Situated in the Kasbah of Algiers, the Ketchaoua Mosque has a long and interesting history.
The mosque was originally built in 1612. Later, in 1845, it was converted during French rule, to the Cathedral of St Philippe, which remained so until 1962. It was reconverted into a mosque in 1962.
In spite of these transitions over two different religious faiths in roughly the last four centuries, the mosque has retained its original grandeur and is one of the major attractions of Algiers.
During the rule of the Ottoman Empire, the Ketchaoua Mosque was strategically placed at the center of the city at the point where the roads from the lower Kasbah led out to the five gates of the city.
Overlooking a public square, the mosque has twin minarets rising up either side of the three-arched entranceway. The mosque is of Byzantine and Moorish design with graceful archways, black and white marble columns and beautiful decorations throughout. A tomb with the remains of San Geronimo is housed in one of the mosque chambers.
The mosque serves as a symbol of the restitution of the Ketchaoua Mosque to Islam and is seen as having significant religious and cultural importance. Visitors to the Algerian capital of Algiers should include the Ketchaoua Mosque on their list of interesting places to see.
In 2009, the Heritage Department of Algeria planned on carrying out improvements to the octagonal minarets, the central vault of the main fascia and the abutting staircase inside the mosque. These were planned to be completed over a 12 months schedule.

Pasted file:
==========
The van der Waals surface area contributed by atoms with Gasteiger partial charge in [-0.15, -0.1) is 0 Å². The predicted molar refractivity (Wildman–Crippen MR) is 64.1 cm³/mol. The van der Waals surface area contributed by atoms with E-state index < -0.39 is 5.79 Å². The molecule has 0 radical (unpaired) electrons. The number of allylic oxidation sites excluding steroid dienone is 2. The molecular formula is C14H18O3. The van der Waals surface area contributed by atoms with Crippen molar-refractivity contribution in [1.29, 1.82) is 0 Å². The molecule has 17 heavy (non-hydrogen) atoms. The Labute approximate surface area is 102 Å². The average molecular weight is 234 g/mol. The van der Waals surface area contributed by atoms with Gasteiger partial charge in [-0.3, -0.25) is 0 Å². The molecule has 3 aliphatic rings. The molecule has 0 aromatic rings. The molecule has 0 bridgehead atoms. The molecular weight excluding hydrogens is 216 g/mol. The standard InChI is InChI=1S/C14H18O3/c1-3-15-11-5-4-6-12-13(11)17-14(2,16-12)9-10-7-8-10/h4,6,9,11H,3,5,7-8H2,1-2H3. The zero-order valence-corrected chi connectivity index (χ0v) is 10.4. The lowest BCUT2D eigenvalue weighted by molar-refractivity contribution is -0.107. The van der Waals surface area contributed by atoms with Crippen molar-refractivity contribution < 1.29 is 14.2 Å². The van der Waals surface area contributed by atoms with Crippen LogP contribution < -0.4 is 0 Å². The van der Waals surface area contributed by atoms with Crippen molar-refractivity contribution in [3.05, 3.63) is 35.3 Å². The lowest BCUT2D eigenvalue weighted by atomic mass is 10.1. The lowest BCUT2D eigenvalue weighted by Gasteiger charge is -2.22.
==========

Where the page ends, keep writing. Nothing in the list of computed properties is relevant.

While the minaret of Ketchaoua Mosque, which was partially on the brink of partial collapse is now under restoration, plans were developed for implementation, in three stages, including the restoration of the Casbah itself, in more general terms. This plan, launched in September 2008, covers the renovation of several mosques in old Algiers and the conversion of a number of houses into libraries at an initial cost of 300 million Algerian dinars.
Visitors to Algiers will find the Ketchaoua Mosque at the end of the Casbah and it is a building that is not easily missed. The first feature that immediately strikes visitors with fascination is the twenty three step flight of stairs that lead to the mosque entrance.
Closed in 2008 after its degradation due to the 2003 quake, the mosque has been renovated by the Turkish Agency of Coordination and Cooperation (TIKA) with the contribution of Algerian firms and archaeologists, as part of the agreement signed in September 2013 by the Algerian and Turkish authorities.
In this aspect, President Bouteflika inaugurated, today, April, 9th, 2018, the renovated mosque.